John Mellencamp - Plain Spoken (2014)
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Genre: Americana, Folk Rock, Heartland Rock | Label: Republic Records | # B0021723-02 | Time: 00:43:43
Plain Spoken is the first album from the Rock and Roll Hall of Famer since 2010 s critically acclaimed, No Better Than This which landed in the Top 10 of Billboard s Top 200 during release week and garnered the honor of becoming one of Rolling Stone s Best Albums of 2010. Grammy winning musician John Mellencamp has touched the heart and souls of music listeners and influenced American Culture with enduring songs, he is also one of the most successful live concert performers in the world. A man with a conscience, he used his visibility and influence to advocate an issue that hit close to home and became one of the founding members of Farm Aid, an organization that began in 1985 to raise awareness about the loss of family farm. The Farm Aid concerts have raised over $45 million to promote a resilient family farm system of agriculture.
This is arguably John Mellencamp's best album since his '80s heyday. It's basically an extension of the back porch folkiness of a song like Jackie Brown, or a song like Human Wheels with the drums and guitars turned down. You sense his heart is in this work. He's written one of his best batches of songs in a very long time. And, unlike a few of his recent albums, this one successfully cuts the difference between a certain simple audio verite and just enough adornment to best bring the songs to life. (To elaborate on that last point: His last few albums have all been in a more mature style, but in my opinion, they've been a bit studied and claustrophobic in their approach. This album is freed from any particular audio concept and is the better for it. I also think the songs here are, on the whole, stronger.)
Ultimately, there's a lot of simplicity here: John, mostly acoustic instruments, and few production tricks. You could imagine that John could sound exactly like this if he were playing on your back porch with a few of his friends. Plain Spoken is an apt title. (The one exception is the last track, Lawless Times, a bluesy toss off).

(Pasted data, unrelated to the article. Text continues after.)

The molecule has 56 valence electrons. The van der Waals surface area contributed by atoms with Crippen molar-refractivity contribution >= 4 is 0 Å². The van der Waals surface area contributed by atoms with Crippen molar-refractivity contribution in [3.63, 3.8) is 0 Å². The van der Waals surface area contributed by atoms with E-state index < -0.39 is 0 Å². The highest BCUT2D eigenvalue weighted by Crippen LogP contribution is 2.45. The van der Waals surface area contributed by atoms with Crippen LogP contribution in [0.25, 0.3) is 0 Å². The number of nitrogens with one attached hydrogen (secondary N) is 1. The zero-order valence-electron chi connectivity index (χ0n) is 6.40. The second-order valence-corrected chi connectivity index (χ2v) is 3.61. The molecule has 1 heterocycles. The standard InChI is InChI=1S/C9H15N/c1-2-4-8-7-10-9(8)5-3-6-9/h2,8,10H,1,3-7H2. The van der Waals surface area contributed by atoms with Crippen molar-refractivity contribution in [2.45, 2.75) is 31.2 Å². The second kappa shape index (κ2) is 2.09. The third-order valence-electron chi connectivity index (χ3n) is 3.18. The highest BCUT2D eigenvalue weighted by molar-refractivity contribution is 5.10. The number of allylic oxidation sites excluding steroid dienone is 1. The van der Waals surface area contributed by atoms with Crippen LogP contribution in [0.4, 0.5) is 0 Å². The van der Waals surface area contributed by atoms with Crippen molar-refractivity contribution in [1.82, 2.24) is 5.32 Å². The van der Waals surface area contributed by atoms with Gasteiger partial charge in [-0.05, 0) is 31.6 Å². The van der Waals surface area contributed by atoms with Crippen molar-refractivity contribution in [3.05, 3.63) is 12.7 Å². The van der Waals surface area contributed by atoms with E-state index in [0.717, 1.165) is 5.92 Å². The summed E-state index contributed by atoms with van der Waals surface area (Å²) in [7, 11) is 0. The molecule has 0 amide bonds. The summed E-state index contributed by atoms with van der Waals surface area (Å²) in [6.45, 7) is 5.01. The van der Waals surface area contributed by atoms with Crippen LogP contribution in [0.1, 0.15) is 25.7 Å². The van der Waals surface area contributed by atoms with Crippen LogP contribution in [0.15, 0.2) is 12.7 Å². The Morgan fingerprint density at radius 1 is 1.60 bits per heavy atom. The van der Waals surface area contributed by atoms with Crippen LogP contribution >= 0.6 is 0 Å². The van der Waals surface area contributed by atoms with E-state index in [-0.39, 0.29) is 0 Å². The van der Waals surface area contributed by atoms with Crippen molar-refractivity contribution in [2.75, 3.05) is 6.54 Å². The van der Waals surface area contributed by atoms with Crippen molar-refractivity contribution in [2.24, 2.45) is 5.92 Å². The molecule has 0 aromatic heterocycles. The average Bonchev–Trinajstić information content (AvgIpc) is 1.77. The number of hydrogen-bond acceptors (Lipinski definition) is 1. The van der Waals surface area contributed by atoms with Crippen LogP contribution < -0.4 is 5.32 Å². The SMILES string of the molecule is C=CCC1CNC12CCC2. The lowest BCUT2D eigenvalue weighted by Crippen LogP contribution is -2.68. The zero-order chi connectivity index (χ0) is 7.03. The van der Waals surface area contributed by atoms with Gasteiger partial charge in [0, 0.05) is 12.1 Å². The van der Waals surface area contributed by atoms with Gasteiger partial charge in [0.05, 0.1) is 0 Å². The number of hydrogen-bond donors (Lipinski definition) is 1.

If, like a lot of people, you were a big fan of Mellencamp but lost interest when John seemed to lose focus, this might be the right moment, the right album, to get back on the bus. He's older, he's quieter, and he sings with a bit more gravel, but so, presumably, do those things apply to all of us.
This is Mellencamp more mature, but no less impressive than the Kid who kicked it up about Little Pink Houses way back when. He doesn't really rock here, but he's present and engaged and engaging. And that rocks a lot more.
Review by David Pearlman, Amazon.com
If ever there were a prototypical John Mellencamp title, it's Plain Spoken. Mellencamp has long striven for direct, forthright communication, so the title suits his overall aesthetic as well as this album in specific. His first album underneath a "lifetime" recording contract for Republic Records -- a deal that effectively amounts to his return to the Universal group -- this is also his first record since 2007's Freedom's Road not to be produced by T-Bone Burnett, but that titan of Americana has certainly left an imprint on the singer/songwriter. Like many Burnett productions, this trades in hushed authentic acoustica, but where Burnett often indulges aural impressionism -- or, in the case of 2010's No Better Than This, such quasi-stunts as mono mixes -- Mellencamp opts to revert to a streamlined version of the wide-ranging Heartland Rock of The Lonesome Jubilee. There are echoes of this 1987 masterwork on Plain Spoken but only in the sense that's where Mellencamp first delved into acoustic folk and country. Twenty seven years later, he's an older man in every sense: his voice sounds ravaged by cigarettes, he doesn't bother rocking at all (although he does play a bit of blues on "Lawless Times," a subdued shuffle that offers a welcome tonal tonic at the close), and he feels battered down by the passage of time. He's mourning the end of his marriage, he's pondering mortality, he's sour at the politicians and the bankers, and he's not so sure he has much to offer anybody else, either. If his bitterness is unavoidable in the lyrics or in his voice, his music softens his bite, turning these tunes into melancholy laments instead of invective, so there winds up being a bit of a needed cushion to Mellencamp's straight talk on Plain Spoken.
01. Troubled Man (04:14)
02. Sometimes There's God (04:34)
03. The Isolation Of Mister (05:34)
04. The Company Of Cowards (03:52)
05. Tears In Vain (03:53)
06. The Brass Ring (05:37)
07. Freedom Of Speech (03:52)
08. Blue Charlotte (04:40)
09. The Courtesy Of Kings (03:33)
10. Lawless Times (03:51)